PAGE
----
Gut microbiome may be the "black box" of nutrition research

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In a recent paper published in the Cell journal, researchers at the University of Alberta, Canada, and the University College Cork, Ireland, analyzed the current nutritional guidelines for gut microbiota.

Review: Rethinking healthy eating in light of the gut microbiome. Image Credit: Kateryna Kon / ShutterstockReview: Rethinking healthy eating in light of the gut microbiome. Image Credit: Kateryna Kon / Shutterstock


Diet is critical to human health and the pathogenesis of epidemic-level noncommunicable chronic illnesses. The constant increase of chronic diseases among non-industrialized populations who convert to a Western-style diet is a striking witness to the substantial influence of diet on human health.

Evidence-based dietary advice is critical for health promotion, considering the global epidemic of diet-associated chronic diseases. Although human gut microbiota harbor significant relevance for the physiological consequences of diet and the genesis of chronic disease, national dietary recommendations across the globe are only beginning to take advantage of scientific advancements in the microbiome sector.

Studies at the intersection of microbiome and nutrition disciplines have expanded recently. Nonetheless, diet-microbiome-host connections have received little attention in current dietary guidelines.

About the study

In the present review, the researchers addressed current nutritional guidelines from the perspective of microbiome science, concentrating on mechanistic findings that revealed host-microbe interactions as drivers of the physiological impacts of diet. The scientists constricted their discussions on food-based dietary guidelines for health promotion and illness prevention among the common public, which is the goal of these guidelines.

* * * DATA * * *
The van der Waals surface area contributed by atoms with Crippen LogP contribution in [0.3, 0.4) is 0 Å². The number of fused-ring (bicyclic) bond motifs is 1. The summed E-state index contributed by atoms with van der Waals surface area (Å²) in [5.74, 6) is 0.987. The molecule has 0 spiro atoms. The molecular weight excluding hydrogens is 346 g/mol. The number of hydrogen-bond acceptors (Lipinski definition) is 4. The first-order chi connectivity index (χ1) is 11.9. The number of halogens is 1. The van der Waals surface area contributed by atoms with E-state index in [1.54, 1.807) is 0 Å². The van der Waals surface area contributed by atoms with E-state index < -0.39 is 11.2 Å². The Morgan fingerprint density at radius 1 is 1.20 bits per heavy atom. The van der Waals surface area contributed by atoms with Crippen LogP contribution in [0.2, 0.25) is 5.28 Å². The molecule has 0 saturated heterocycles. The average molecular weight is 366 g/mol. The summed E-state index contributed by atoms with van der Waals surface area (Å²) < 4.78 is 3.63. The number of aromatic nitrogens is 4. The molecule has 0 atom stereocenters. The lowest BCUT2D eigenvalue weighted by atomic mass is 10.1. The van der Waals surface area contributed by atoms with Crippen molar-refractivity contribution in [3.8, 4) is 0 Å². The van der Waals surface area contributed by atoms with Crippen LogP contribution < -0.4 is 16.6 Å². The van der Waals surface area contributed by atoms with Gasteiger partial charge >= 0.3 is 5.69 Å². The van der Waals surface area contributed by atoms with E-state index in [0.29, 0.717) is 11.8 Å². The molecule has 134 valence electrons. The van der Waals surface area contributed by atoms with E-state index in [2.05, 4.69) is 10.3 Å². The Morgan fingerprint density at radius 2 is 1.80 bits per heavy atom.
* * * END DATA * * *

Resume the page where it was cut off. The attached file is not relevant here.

The team concentrated on studies that showed how the gut microbiota regulates and facilitates the physiological impacts of dietary compounds, dietary habits, and specific foods. They used their findings to help clarify debates on nutrition, create innovative nutritional advice, and provide an experimental paradigm for incorporating the microbiome within nutrition research.

Interactions between gut microbiota and recommended foods

The authors found that national food-based dietary guidelines from many countries with various dietary traditions have a high level of consistency. These guidelines were in accord with other major nutritional platforms, like the EAT-Lancet Commission on healthy diets and sustainable food systems and the Harvard T.H. Chan School of Public Health.

All dietary guidelines advised whole-plant foods like fruits, vegetables, legumes, whole grains, and nuts instead of processed foods with added salt, saturated fats, or sugar. Dietary fibers and phytochemicals comprise two vital components of whole-plant foods. 

The rapidly fermentable elements in processed foods might induce excessive growth of bacteria in the small intestine and an undesirable microbial metabolic and compositional profile. Further, adversely impact the immune and endocrine systems. However, the colonic microbiota does not have access to them.